SARS fight not over in China
BANGKOK, Thailand (CNN) -- The worst of the SARS outbreak is over in Canada, Vietnam, Singapore, and Hong Kong, according to a top WHO official, but the fight is far from over in China.
China's Health Ministry reported 203 new cases of SARS -- including 96 in Beijing -- Monday, and eight more deaths. The WHO says Chinese authorities must do more to inform and protect the public about the virus.
The disease, which began in southern Guangdong province, has killed 59 people in Beijing and China has reported 3,106 cases in total.
The WHO cited some Asian governments for their work in containing SARS.
"The governments (in Canada, Vietnam, Singapore, and Hong Kong) have reported cases, and we see in each of these areas, the case reports are decreasing and becoming more stable so we believe the epidemic may have peaked there," Dr. David Heymann, the WHO's executive director of communicable diseases, said Monday.
The WHO congratulated Vietnam for being the first nation to contain severe acute respiratory syndrome.
"Such success can be attributed to a range of factors, but the most important were the speed of action, leadership and transparency shown by the government," WHO representative Pascale Brudon said Monday. (How Vietnam beat the bug)
Disinfection efforts in Singapore, however, could not prevent 21 deaths from the disease.
The WHO says more than 321 people have died from SARS worldwide in nearly 30 countries.
In Beijing, in addition to at least three hospitals, several buildings, including some on university campuses, as well as a construction site were sealed off in five areas of the city.
More than 7,500 people remain quarantined, but there is little information about whether there are confirmed SARS patients at those locations, or just suspected cases.
Shanxi Province and Inner Mongolia have both reported growing numbers of probable cases, indicating that the disease is spreading in northern China.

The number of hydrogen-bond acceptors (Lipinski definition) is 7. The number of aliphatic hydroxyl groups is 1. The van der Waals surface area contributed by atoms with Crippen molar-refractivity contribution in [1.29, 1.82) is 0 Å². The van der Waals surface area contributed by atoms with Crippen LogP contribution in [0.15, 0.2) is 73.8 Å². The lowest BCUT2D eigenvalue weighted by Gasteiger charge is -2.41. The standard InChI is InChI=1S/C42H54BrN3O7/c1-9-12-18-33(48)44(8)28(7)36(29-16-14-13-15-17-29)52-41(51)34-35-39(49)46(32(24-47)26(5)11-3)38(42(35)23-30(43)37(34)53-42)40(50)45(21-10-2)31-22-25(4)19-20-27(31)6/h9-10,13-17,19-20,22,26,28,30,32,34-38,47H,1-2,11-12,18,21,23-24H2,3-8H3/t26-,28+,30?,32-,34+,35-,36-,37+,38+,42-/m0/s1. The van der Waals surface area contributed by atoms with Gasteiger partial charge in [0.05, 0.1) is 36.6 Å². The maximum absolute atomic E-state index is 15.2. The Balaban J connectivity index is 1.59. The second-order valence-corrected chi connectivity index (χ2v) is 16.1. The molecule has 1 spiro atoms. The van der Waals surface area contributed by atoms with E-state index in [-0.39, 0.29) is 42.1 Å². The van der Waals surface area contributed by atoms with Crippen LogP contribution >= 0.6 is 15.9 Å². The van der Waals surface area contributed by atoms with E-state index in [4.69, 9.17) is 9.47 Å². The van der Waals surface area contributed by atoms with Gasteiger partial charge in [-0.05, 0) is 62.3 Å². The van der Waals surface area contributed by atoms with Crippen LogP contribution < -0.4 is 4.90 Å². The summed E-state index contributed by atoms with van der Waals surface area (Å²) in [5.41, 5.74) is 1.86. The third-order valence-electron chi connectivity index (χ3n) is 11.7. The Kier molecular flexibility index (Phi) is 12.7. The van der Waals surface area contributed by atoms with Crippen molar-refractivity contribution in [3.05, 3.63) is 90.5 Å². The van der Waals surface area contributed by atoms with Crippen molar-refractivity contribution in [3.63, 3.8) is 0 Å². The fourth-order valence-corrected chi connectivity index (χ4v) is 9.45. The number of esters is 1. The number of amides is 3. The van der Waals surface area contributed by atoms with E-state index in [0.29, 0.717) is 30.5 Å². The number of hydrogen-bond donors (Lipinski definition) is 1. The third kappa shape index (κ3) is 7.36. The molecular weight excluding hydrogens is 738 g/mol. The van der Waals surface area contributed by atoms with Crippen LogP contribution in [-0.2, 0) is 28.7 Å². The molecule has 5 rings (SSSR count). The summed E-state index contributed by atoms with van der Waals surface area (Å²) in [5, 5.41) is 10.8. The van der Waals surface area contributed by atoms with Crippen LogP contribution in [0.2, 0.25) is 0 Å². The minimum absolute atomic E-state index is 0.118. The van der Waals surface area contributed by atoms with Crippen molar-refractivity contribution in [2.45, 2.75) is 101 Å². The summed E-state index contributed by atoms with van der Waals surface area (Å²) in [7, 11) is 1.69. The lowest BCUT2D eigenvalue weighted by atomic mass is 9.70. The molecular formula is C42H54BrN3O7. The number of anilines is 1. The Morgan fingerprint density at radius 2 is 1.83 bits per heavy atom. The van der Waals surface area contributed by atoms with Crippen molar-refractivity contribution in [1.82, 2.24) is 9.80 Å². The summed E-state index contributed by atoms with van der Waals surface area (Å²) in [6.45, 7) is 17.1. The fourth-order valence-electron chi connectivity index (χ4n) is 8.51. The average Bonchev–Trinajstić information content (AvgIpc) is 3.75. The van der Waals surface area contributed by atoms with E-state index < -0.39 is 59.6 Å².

Meanwhile, New York City's health department revealed that an international tourist was held involuntarily for 10 days in a hospital in New York after showing mild symptoms of SARS.
The tourist went to an unidentified hospital with a fever and flu-like symptoms and had stopped in Hong Kong on his way to New York.
The tourist was released after 10 days, in accordance with the department's guidelines. It is not known if he actually had SARS, since there is no test for the illness.
Caseloads have been dropping in Canada, where there have been no cases reported outside of a hospital in 12 days.
"We certainly hope to be in the clear very shortly," Dr. Sheela Basrur, Toronto's medical officer of health, said.
"At 20 days, we can officially declare this over, but so far the signs are pointing very, very positively."
Mainland China and Hong Kong have been hardest hit, together accounting for more than two thirds of the global death toll.
Taipei announced the first SARS-related death in Taiwan Sunday and said that all mainland-Chinese and Hong Kong travelers arriving on the self-ruled island must be put on a 10-day quarantine. (Taiwan gets tough)
Over the weekend, health ministers from around Asia met in the Malaysian capital Kuala Lumpur to hammer out a battle plan against SARS. (Full story)
Hong Kong said Monday five more people had died there from the virus and another 14 had been infected, taking the toll to 138 dead and 1,557 cases.